It’s hard to remember now, but when Patrick Kane came into the National Hockey League, in 2007, it looked like the league’s best days were over. The 2005 season had been canceled because of a labor dispute between owners and players — one that made both look bad — and ESPN had dropped its broadcasting rights in the fallout. In Canada there was even a movement to take back the Stanley Cup trophy, which began as an award to the best amateur team in the country, from the NHL. Fans, especially those in Chicago, were apathetic at best.
That turnaround, of course, is thanks in large part to Kane, the star of the Chicago Blackhawks. Along with Sidney Crosby, the dazzling but oft-injured captain of the Pittsburgh Penguins, Kane galvanized fans across the league with a style of play not seen since Gretzky’s heyday — a creative, offensive-minded approach that even non-fans could appreciate. And they did: Since Kane’s arrival in the league the NHL has seen a nearly 65% percent rise in viewership. Suddenly, hockey is fun to watch again.
“When you buy a ticket to watch Patrick Kane play,” says ESPN hockey analyst Barry Melrose, “you don’t feel cheated at the end of the night.”
The last few seasons of hockey have been so fun to watch, in part, because Kane has an uncanny habit of delivering in the clutch: In seven seasons in the league, he’s scored 37 game-winning goals, including seven in the playoffs, the third-most in NHL history. He’s also including a Stanley-Cup winning tally he notched in overtime against the Philadelphia Flyers, in 2010. “You want to be known as a big-game player,” says twenty-five-year-old Kane.
If Kane doesn’t play up the hype surrounding him on the ice, he’s done everything to garner the spotlight off of it. After joining the league at the age of 18, Kane became known for his off-ice antics, which often involved a few beers after a big game. In 2010, after leading the Chicago Blackhawks to their first Stanley Cup win in nearly five decades, Kane was photographed, shirtless, surrounded by two college-aged women and a teammate, holding condoms and lubricant, in a Vancouver limousine.
Two years later, after he’d led the Blackhawks to another Stanley Cup — and won the series’ MVP award in the process — he was photographed lying on the ground, mouth agape beneath a crowd of onlookers, during a drunken 2012 offseason Cinco de Mayo weekend in Madison, Wisconsin.
“We all saw the photos,” says Kane said about the Wisconsin incident. “They’re pretty embarrassing.”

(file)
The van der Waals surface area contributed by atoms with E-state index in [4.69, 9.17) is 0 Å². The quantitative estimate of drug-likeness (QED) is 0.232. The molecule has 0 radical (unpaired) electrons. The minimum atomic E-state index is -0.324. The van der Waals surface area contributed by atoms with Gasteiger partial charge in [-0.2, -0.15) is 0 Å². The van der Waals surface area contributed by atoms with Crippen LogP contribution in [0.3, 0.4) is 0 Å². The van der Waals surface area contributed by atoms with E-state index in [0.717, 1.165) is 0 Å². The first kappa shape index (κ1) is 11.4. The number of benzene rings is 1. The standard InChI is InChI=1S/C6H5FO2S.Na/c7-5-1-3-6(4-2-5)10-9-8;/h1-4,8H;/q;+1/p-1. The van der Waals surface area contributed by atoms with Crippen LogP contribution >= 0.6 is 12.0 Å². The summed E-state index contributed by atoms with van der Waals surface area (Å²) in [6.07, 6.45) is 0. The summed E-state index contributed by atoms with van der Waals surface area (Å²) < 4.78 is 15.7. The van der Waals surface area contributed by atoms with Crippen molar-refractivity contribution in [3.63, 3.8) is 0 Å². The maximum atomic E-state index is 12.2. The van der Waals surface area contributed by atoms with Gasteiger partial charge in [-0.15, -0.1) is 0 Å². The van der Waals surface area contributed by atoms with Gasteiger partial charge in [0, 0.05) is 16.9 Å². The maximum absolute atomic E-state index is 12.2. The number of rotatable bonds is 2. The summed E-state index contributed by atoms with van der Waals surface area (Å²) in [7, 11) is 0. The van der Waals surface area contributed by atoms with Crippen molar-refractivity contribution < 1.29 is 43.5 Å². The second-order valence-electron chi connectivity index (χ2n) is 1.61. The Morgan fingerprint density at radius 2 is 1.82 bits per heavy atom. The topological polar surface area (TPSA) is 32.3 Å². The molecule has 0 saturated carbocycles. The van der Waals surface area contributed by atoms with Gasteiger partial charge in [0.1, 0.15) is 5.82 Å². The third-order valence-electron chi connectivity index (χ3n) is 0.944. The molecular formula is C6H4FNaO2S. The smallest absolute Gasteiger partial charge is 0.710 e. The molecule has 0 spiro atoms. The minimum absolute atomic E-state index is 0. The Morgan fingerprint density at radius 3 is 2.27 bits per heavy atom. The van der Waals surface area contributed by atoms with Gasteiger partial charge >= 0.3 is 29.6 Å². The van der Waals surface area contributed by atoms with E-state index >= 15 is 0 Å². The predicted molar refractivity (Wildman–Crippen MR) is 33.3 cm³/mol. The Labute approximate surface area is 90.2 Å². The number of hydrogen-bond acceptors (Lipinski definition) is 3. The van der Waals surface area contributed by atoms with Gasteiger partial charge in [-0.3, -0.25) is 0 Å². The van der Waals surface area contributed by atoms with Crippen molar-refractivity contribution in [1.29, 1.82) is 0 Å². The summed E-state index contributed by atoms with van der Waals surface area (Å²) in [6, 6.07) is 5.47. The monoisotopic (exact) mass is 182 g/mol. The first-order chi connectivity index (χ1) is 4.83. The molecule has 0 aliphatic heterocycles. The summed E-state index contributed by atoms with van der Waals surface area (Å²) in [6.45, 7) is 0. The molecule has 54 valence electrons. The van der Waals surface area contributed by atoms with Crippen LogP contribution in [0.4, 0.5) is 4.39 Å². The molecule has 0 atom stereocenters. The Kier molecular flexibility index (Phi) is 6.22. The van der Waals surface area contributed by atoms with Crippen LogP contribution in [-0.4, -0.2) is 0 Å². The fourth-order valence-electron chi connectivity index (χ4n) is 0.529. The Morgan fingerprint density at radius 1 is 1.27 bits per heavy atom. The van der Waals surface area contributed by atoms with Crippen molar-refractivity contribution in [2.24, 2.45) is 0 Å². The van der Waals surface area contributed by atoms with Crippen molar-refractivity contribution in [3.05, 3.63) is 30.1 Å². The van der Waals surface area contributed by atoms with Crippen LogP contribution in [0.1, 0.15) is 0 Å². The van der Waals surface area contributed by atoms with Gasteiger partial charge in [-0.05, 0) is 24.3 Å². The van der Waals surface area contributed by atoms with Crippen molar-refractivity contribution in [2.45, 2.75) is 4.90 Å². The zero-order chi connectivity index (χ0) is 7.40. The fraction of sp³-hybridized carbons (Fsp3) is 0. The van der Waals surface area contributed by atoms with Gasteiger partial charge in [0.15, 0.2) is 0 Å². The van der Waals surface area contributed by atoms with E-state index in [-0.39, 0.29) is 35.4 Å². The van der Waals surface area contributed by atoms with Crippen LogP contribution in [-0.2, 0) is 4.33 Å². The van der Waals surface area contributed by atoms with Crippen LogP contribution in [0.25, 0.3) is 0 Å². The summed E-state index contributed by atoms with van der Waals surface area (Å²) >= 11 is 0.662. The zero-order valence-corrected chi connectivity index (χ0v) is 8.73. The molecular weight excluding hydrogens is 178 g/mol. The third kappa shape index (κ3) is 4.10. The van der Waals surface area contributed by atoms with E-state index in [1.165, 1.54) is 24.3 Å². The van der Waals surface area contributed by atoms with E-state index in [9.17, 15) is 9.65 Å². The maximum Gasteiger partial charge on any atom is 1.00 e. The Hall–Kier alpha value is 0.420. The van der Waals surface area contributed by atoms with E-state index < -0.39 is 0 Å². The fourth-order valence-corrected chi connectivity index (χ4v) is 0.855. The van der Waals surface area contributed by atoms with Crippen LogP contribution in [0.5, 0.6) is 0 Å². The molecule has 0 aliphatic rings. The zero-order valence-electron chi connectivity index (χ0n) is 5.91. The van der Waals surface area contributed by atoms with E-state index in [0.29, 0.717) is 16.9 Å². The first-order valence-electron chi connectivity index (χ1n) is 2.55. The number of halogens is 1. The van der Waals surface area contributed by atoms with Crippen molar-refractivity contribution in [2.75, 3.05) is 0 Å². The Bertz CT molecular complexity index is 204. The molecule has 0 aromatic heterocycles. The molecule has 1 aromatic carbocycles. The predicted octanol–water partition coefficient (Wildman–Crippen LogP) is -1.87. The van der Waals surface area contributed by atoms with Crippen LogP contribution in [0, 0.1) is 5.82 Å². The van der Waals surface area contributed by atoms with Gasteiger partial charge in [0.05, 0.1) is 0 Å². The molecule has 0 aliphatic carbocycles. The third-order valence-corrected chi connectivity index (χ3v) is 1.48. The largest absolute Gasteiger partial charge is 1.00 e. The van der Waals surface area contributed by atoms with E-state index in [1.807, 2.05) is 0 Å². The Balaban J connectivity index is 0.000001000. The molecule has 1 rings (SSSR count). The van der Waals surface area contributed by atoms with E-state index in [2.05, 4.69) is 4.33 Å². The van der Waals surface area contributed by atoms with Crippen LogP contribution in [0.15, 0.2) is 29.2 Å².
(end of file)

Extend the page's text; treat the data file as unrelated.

While such antics may have led to reprimands, even suspensions, in other mainstream sports, in the blue-collar world of hockey, Kane was widely viewed as a refreshing counterpoint to the increasingly media-trained athlete.
“He looked human,” Melrose, the ESPN analyst, explains. “I think it just endeared him to people. He’s an unbelievable player and an unbelievable talent, but he’s just like my 18-year-old kid.”
Kane has been on a hockey fast-track since he was nine, when he was told by his youth coach that he was too good for his own age group and began playing with teenagers. At 14, Kane agreed to move to Detroit to live with former NHL star Pat Verbeek in order to play on Vebreek’s Honeybaked AAA hockey club.
“I hadn’t seen a more talented kid at that age group,” says Verbeek.
Kane brought high-expectations to the Blackhawks when he was selected as the team’s first overall pick in the 2007 draft. And he didn’t disappoint. The ‘Hawks went from having such low home-game attendance that they weren’t televising them, to now having sold-out 277 games? straight.
“We knew there weren’t many fans to start when we came in,” says Kane, the undersized (5’10” and 175 pounds) star of the Chicago Blackhawks. “But Chicago became a hockey hotbed with a 180-degree turnaround.”
Blackhawk’s coach Joel Quenneville says that’s largely thanks to Kane, and his unpredictable style of play. “Nobody knows what he’s gonna do,” says Quenneville. “He has a real patience — at the very last second he can make the decision which somehow turns out to be the right one. He’s very tough to defend.”
Kane kicked off this season in typical fashion, scoring the game-winner in a shootout against the Dallas Stars, a wild face-off that made the Stars’ goalie, Kari Lehtonen, look like he was operating in slow motion. After losing last year’s Western Conference Finals in game seven to the Los Angeles Kings, it was a good start to this season .
“We have to win and win now,” says Kane. “If you reach the Conference Finals and you lose by one goal in Game Seven, that doesn’t mean you had a good season. That means you lost.”
The competitiveness is also what makes him hard to bet against. “To me he’s the best American-born player in the NHL right now,” says former player Eddie Olczyk, who now serves as the Blackhawks’ color commentator. “He’s the guy. And he's still a young guy. Fans should gravitate to him for years to come.”
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